5 Tips for Engaging Your Community and Diversifying Your Revenue
How does an organization grow from a good idea to making significant impact and developing a sustainable funding model? Here’s an example of organization that has done just that.
Seymour, a rural town in Missouri, is not a particularly remarkable place. It is small, set off the highway, with little to draw in tourists or those passing by. It is a working-class community of 2,000 with its share of rural poverty. However, the 2,000 citizens living there are quite remarkable. With the help of a retired physics professor passionate about his community, they have built a local community foundation that meets the needs and betters the lives of the citizens in the Seymour area.
After 13 years, the Greater Seymour Area Community Foundation (GSACF) has established dozens of charitable funds, provided grants to many organizations, and accumulated total endowment assets of nearly $1.5 million. According to one of the founders, most of this money was collected through $10 and $25 donations. In fact, he reported only receiving six gifts over $5,000 in those 13 years.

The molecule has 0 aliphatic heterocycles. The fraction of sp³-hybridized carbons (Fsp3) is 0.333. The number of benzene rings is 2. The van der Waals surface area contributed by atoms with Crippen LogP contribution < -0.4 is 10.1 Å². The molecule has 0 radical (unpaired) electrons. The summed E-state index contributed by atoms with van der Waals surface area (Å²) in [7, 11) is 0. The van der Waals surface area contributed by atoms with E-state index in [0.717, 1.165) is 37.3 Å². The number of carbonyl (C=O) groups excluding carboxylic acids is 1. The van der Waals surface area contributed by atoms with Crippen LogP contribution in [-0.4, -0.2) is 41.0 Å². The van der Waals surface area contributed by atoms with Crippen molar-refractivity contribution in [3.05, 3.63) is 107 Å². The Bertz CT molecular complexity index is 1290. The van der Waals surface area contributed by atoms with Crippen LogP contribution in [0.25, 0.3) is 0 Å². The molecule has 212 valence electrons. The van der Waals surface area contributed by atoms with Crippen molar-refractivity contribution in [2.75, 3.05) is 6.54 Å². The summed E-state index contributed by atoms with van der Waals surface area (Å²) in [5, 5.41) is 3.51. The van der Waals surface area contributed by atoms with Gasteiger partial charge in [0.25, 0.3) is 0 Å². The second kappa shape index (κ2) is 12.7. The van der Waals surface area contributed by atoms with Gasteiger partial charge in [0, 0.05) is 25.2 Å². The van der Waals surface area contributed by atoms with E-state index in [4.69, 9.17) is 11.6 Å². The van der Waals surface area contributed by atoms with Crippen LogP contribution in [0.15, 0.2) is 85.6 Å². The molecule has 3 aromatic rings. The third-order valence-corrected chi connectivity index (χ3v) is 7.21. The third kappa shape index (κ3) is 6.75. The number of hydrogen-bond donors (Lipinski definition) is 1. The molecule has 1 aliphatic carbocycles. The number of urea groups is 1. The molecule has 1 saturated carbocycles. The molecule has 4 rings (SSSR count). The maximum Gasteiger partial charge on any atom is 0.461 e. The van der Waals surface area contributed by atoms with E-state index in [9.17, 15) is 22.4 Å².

GSACF done an amazing job engaging their community and diversifying their funding stream. As a result, their sustainability does not rely solely on one individual or entity and they haven’t suffered the financial hit that some other organizations have during this economic crisis. (I encourage you to watch the video below to learn more about this great organization.)
Though your mission may be drastically different than that of a community foundation, I believe this story highlights some very important lessons for nonprofit organizations on how to successfully engage your community and diversify your revenue.
LESSON 1: Relationships are primary.
Whether dealing with individual donors, investors, foundations, government agencies, businesses, clients, or customers - relationships matter. People want to give to people they know. Therefore, it is important to regularly expand your network of relationships and intentionally nurture and manage these relationships for deeper engagement. Develop strategies around engagement so that this process becomes intentional. Otherwise, your day to day activities may override the priority of relationship building. I explored strategies for relationship building during a webinar with one of our partners - Community Engagement: Building and Nurturing Community Support.